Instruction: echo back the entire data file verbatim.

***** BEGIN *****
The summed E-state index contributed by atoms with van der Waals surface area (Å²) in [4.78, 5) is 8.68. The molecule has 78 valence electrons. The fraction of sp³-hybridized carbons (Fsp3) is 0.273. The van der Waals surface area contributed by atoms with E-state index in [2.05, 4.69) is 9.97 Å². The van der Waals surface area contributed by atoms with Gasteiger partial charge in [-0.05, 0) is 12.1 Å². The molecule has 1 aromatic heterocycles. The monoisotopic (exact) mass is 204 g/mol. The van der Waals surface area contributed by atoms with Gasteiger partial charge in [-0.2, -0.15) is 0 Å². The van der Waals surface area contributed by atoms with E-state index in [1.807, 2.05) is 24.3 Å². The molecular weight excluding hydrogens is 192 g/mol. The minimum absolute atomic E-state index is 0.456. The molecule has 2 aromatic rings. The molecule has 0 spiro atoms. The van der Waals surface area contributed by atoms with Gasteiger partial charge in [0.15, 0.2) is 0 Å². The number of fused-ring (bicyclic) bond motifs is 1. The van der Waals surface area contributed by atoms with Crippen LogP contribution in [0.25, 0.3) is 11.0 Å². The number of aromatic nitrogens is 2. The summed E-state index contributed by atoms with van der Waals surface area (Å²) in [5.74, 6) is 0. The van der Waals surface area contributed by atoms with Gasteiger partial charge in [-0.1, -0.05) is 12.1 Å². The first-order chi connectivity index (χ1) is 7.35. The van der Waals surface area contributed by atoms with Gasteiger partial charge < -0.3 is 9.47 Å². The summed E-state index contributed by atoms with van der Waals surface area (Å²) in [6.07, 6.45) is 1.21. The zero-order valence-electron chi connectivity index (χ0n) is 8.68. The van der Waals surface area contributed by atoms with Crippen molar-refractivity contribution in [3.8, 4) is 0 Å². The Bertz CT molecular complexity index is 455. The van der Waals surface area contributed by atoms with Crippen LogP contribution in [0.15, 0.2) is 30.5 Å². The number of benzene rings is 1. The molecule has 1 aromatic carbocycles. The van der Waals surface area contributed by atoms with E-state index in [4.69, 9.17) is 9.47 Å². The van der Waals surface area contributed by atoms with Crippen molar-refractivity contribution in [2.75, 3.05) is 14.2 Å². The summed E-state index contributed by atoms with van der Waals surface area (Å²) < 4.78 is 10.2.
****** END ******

The summed E-state index contributed by atoms with van der Waals surface area (Å²) in [4.78, 5) is 8.68. The molecule has 78 valence electrons. The fraction of sp³-hybridized carbons (Fsp3) is 0.273. The van der Waals surface area contributed by atoms with E-state index in [2.05, 4.69) is 9.97 Å². The van der Waals surface area contributed by atoms with Gasteiger partial charge in [-0.05, 0) is 12.1 Å². The molecule has 1 aromatic heterocycles. The monoisotopic (exact) mass is 204 g/mol. The van der Waals surface area contributed by atoms with Gasteiger partial charge in [-0.2, -0.15) is 0 Å². The van der Waals surface area contributed by atoms with E-state index in [1.807, 2.05) is 24.3 Å². The molecular weight excluding hydrogens is 192 g/mol. The minimum absolute atomic E-state index is 0.456. The molecule has 2 aromatic rings. The molecule has 0 spiro atoms. The van der Waals surface area contributed by atoms with Gasteiger partial charge in [0.15, 0.2) is 0 Å². The number of fused-ring (bicyclic) bond motifs is 1. The van der Waals surface area contributed by atoms with Crippen LogP contribution in [0.25, 0.3) is 11.0 Å². The number of aromatic nitrogens is 2. The summed E-state index contributed by atoms with van der Waals surface area (Å²) in [5.74, 6) is 0. The van der Waals surface area contributed by atoms with Gasteiger partial charge in [-0.1, -0.05) is 12.1 Å². The first-order chi connectivity index (χ1) is 7.35. The van der Waals surface area contributed by atoms with Gasteiger partial charge < -0.3 is 9.47 Å². The summed E-state index contributed by atoms with van der Waals surface area (Å²) in [6.07, 6.45) is 1.21. The zero-order valence-electron chi connectivity index (χ0n) is 8.68. The van der Waals surface area contributed by atoms with Crippen molar-refractivity contribution in [3.8, 4) is 0 Å². The Bertz CT molecular complexity index is 455. The van der Waals surface area contributed by atoms with Crippen LogP contribution in [0.15, 0.2) is 30.5 Å². The number of benzene rings is 1. The molecule has 1 aromatic carbocycles. The van der Waals surface area contributed by atoms with E-state index in [4.69, 9.17) is 9.47 Å². The van der Waals surface area contributed by atoms with Crippen molar-refractivity contribution in [2.75, 3.05) is 14.2 Å². The summed E-state index contributed by atoms with van der Waals surface area (Å²) < 4.78 is 10.2.